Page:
We hear some horror stories 🥺😱😳 about waxing experiences – but there’s really no need to be nasty! Like painting your nails and styling your hair, practice makes perfect, and the skill of how to wax your legs, upper lips and underarms is easily mastered. If you follow the instructions (and yes, we get that it’s hard for some of you), nothing should stop you from achieving salon results at home.
So, for the best possible experience, get up to speed with the following before waxing.
The longer the length of hair, the more discomfort there is in removing it (think stag party waxing videos on YouTube). It’s also more likely to break off and compromise your results. We advise hair be at least 3 mm long so that the wax can grip it effectively. Likewise, if hair is longer than 15 mm, trim it down to around 3- 5 mm before waxing.
All body areas are not created equal – and this is certainly true when it comes to waxing. Legs are by far the easiest place to start DIY waxing – there’s space to play with, margin for error and legs are far less sensitive than the likes of underarms and bikini areas. Hone your skills here then tackle other areas once you’ve mastered your technique.
Waxing – whether with strips, hot or sugar wax works best when skin is clean, dry, and free of oils and lotions. Dry, scaly skin will affect product performance and results, and slippery, damp skin will compromise the wax’s ability to stick to the skin and hold on to the hair. If it’s humid, using a light layer of talc will help the grip of the wax on the skin. We also suggest doing a patch test with your wax product, just to make sure that your skin and the ingredients are compatible.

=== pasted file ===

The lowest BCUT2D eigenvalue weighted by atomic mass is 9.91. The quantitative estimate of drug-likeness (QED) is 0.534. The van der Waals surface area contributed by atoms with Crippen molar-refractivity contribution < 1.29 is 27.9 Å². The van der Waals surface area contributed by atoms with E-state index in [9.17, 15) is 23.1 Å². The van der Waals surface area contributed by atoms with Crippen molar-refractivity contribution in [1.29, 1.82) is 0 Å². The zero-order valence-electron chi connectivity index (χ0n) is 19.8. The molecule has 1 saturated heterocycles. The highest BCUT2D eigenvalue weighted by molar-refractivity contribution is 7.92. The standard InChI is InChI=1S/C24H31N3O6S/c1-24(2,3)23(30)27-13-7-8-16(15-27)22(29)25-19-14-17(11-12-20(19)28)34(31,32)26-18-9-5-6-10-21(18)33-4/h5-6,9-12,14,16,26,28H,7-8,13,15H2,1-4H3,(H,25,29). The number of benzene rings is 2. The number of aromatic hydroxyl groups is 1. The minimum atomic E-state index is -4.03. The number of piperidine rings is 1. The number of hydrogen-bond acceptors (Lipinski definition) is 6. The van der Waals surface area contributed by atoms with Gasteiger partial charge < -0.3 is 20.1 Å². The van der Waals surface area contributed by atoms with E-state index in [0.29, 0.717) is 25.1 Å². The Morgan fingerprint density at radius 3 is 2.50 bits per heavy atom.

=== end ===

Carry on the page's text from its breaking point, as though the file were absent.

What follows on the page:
Each manufacturer and wax type will have its own idiosyncrasies – so it’s a bit of trial and error while you factor in the strength of your microwave or stovetop, and the amount of wax in the container. Our advice here is to err on the side of caution – heat up in regular, small bursts, rather than overheat and run the risk of burning your skin. The consistency of thick honey is what we’re aiming for here.
An important part of wax prep is stirring the wax to make sure that the heat is evenly distributed. Use the spatula provided and remember to remove it from the container once you are done.
Ok – now you’re ready. Make sure you have good light to see what you’re doing and maybe listen to some music to help you relax. Get your bestie, sister or mom to assist you if you’re feeling apprehensive.
Again, this varies from wax type to wax type (sometimes against the direction of hair growth, sometimes in the same direction) and the knack of having enough wax on your spatula to create a strip or patch. Spread the wax over a small area in an even layer in the same way you’d spread soft butter on a slice of bread. We’re not going for dollops like strawberry jam on a scone. Again, the amount of wax varies depending on the wax your use. Once you’ve created your strip – let the wax set for a few seconds. When it is still warm, and pliable, the wax is ready to remove. Don’t allow the wax to become hard and brittle – big ouch! Rather apply additional liquid hot wax to the strip you’ve created, to warm and soften the strip of wax, ready for removal.
The rule of thumb is always to remove the wax against the direction of hair growth. But wait, there’s more! Please bear in mind these pointers as well:
- Loosen the end of the strip to get a firm grip on the wax
- Removal is a double-handed process – one hand holds the skin taut, the other removes the wax
- Pull back the wax quickly and purposefully in the opposite direction of hair growth. Remember, iffiness = discomfort. It’s really important here to stay close and parallel to the skin – this avoids the hair breaking off
- Use the palm of your hand to apply firm pressure onto the waxed area once you’ve removed the strip – it helps relieve any discomfort
- Any wax residue is easily removed using a cotton wool pad with a little baby oil. Don’t try using soap and water or pick off the wax (ouch).
So – there it is, it may seem a lot to remember, but it’s quick and simple to master. Good luck!